Most of my encounters with bus drivers have been pretty negative.
As an extreme example, I once witnessed a bus driver get out of his vehicle to verbally abuse and humiliate a female driver in front of him.
When I tried to report him, the only way to do it (there was no social media in 2003) was on the phone. It was incredibly difficult to get through. And when I did, the mumbly impatient person brought the call to an abrupt end – without even making it clear that my complaint had been registered.
For me, an obnoxious bus driver usually meets one or more of the following POOH criteria:
Patronising: being told to ‘smile’ after waiting half an hour in freezing wet weather.
Officious: shouting at you for not standing in the correct place at the bus stop – yes that happened to me in London.
Odious: abusive and rude (see example at beginning of article)
Heartless: how many of you have run for the bus stop, only to see the bus move off as soon you approach it?
My recent hellish experience would certainly convince Room 101’s host, Frank Skinner, to pull the lever on them.
I am borderline profoundly deaf with limited vision caused by Ushers type II.
One morning, I took my children to the library. I hadn’t used the bus for a while, normally preferring to walk. But the 1 1/2 mile trek to the library was too far for my three-year-old.
I had my free disability travel pass, £1 fare for my older child and being under five, my son could get on the bus for nothing.
The bus came and we all got on. Then they said my pass had expired and that I had to pay my fare. I had no more coins, so I pulled out a £5 note and looked pleadingly at the lady to make an exception for me.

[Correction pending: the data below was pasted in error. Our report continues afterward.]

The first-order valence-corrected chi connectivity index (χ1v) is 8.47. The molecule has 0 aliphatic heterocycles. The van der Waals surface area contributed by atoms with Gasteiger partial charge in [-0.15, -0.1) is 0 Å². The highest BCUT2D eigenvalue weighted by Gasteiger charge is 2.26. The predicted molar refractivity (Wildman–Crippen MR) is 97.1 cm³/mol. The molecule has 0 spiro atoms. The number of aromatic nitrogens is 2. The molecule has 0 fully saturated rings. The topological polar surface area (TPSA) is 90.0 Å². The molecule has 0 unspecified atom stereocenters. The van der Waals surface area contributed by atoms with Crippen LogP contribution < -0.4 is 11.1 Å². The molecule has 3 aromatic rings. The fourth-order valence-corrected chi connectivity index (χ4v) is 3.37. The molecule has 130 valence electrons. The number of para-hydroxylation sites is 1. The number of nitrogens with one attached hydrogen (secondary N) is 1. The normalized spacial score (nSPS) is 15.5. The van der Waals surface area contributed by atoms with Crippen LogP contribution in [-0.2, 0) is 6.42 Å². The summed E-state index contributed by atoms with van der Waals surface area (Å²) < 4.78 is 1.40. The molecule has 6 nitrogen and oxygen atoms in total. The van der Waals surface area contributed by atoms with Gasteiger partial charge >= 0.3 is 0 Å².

“Exact change please” was the stony reply. Meanwhile, my lively three year old was running amok, looking for somewhere to sit. My stress levels soared.
“Can’t you just let us on this once?” I asked, “there’s nothing on this travel card to say that it has expired”, which was true.
The bus driver and her supervisor were not sympathetic and I was so embarrassed at holding people up, we got off. We bought some lollies from a shop opposite the road and came back to wait for the next bus, which was supposedly due in five minutes.
It was 15 minutes late.
By which time my children were restless and bored, and I was stressed. So when we got on, my overriding concern was my 3 year old, who was bounding across the bus. As I chased him, I failed to see a pole and thwack! My nose bore the brunt of the impact.
It was excruciating. I was in so much pain. My eyes were watering, my nose was bleeding slightly.
My children and other passengers looked on, concerned, as I fought to hold back a flood of angry tears. If we’d been let on as a gesture of good will on the other bus, none of this would have happened.
Luckily I didn’t need to go to A&E. But a few days later, when the bruising went down, it was apparent I’d acquired a slight Roman nose.
I wrote a letter of complaint, suggesting that the bus drivers in question should try managing children on the bus with “hearing aids and restrictive vision glasses.” I’m still waiting to hear from them six months later.
Not all bus drivers are gits. I’m hoping that some readers will disagree with me – that nice bus drivers do exist. But unfortunately, in my experience, the profession seems to attract some deeply unpleasant people.
They come face to face with a wide diversity of customers on a daily basis so you’d expect some awareness or training on disability. Instead, they often make me feel like a major inconvenience taking a free ride.
A former Derbyshire lass, Catherine Drake now lives and works in South East Wales as a university librarian. She recently married (finally after 16 years) and has two children, aged seven and three.
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